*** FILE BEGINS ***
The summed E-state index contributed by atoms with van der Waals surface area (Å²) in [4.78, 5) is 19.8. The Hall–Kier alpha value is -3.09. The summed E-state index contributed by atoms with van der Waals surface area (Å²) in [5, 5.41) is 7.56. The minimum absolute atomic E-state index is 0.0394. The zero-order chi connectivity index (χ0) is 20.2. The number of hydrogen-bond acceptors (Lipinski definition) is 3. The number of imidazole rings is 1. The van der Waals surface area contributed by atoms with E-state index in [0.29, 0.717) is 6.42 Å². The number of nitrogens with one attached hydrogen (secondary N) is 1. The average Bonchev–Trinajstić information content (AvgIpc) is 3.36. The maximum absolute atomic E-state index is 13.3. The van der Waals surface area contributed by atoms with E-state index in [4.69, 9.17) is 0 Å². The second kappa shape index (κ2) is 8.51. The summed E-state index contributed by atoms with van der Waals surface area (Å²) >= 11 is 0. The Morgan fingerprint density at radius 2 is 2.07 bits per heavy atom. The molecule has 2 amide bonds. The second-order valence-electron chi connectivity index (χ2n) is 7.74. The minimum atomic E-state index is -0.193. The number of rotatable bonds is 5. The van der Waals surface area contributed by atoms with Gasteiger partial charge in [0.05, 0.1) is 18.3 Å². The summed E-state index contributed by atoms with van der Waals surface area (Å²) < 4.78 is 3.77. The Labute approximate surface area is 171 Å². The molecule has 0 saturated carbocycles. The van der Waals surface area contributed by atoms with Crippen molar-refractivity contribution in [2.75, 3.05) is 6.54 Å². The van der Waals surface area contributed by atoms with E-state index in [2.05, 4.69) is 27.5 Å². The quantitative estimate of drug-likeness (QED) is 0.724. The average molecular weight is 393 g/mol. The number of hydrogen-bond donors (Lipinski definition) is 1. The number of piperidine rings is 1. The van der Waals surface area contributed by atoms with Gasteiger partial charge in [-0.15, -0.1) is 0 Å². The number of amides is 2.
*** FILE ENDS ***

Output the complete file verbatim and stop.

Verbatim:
The summed E-state index contributed by atoms with van der Waals surface area (Å²) in [4.78, 5) is 19.8. The Hall–Kier alpha value is -3.09. The summed E-state index contributed by atoms with van der Waals surface area (Å²) in [5, 5.41) is 7.56. The minimum absolute atomic E-state index is 0.0394. The zero-order chi connectivity index (χ0) is 20.2. The number of hydrogen-bond acceptors (Lipinski definition) is 3. The number of imidazole rings is 1. The van der Waals surface area contributed by atoms with E-state index in [0.29, 0.717) is 6.42 Å². The number of nitrogens with one attached hydrogen (secondary N) is 1. The average Bonchev–Trinajstić information content (AvgIpc) is 3.36. The maximum absolute atomic E-state index is 13.3. The van der Waals surface area contributed by atoms with E-state index in [4.69, 9.17) is 0 Å². The second kappa shape index (κ2) is 8.51. The summed E-state index contributed by atoms with van der Waals surface area (Å²) >= 11 is 0. The Morgan fingerprint density at radius 2 is 2.07 bits per heavy atom. The molecule has 2 amide bonds. The second-order valence-electron chi connectivity index (χ2n) is 7.74. The minimum atomic E-state index is -0.193. The number of rotatable bonds is 5. The van der Waals surface area contributed by atoms with Gasteiger partial charge in [0.05, 0.1) is 18.3 Å². The summed E-state index contributed by atoms with van der Waals surface area (Å²) < 4.78 is 3.77. The Labute approximate surface area is 171 Å². The molecule has 0 saturated carbocycles. The van der Waals surface area contributed by atoms with Crippen molar-refractivity contribution in [2.75, 3.05) is 6.54 Å². The van der Waals surface area contributed by atoms with E-state index in [2.05, 4.69) is 27.5 Å². The quantitative estimate of drug-likeness (QED) is 0.724. The average molecular weight is 393 g/mol. The number of hydrogen-bond donors (Lipinski definition) is 1. The number of piperidine rings is 1. The van der Waals surface area contributed by atoms with Gasteiger partial charge in [-0.15, -0.1) is 0 Å². The number of amides is 2.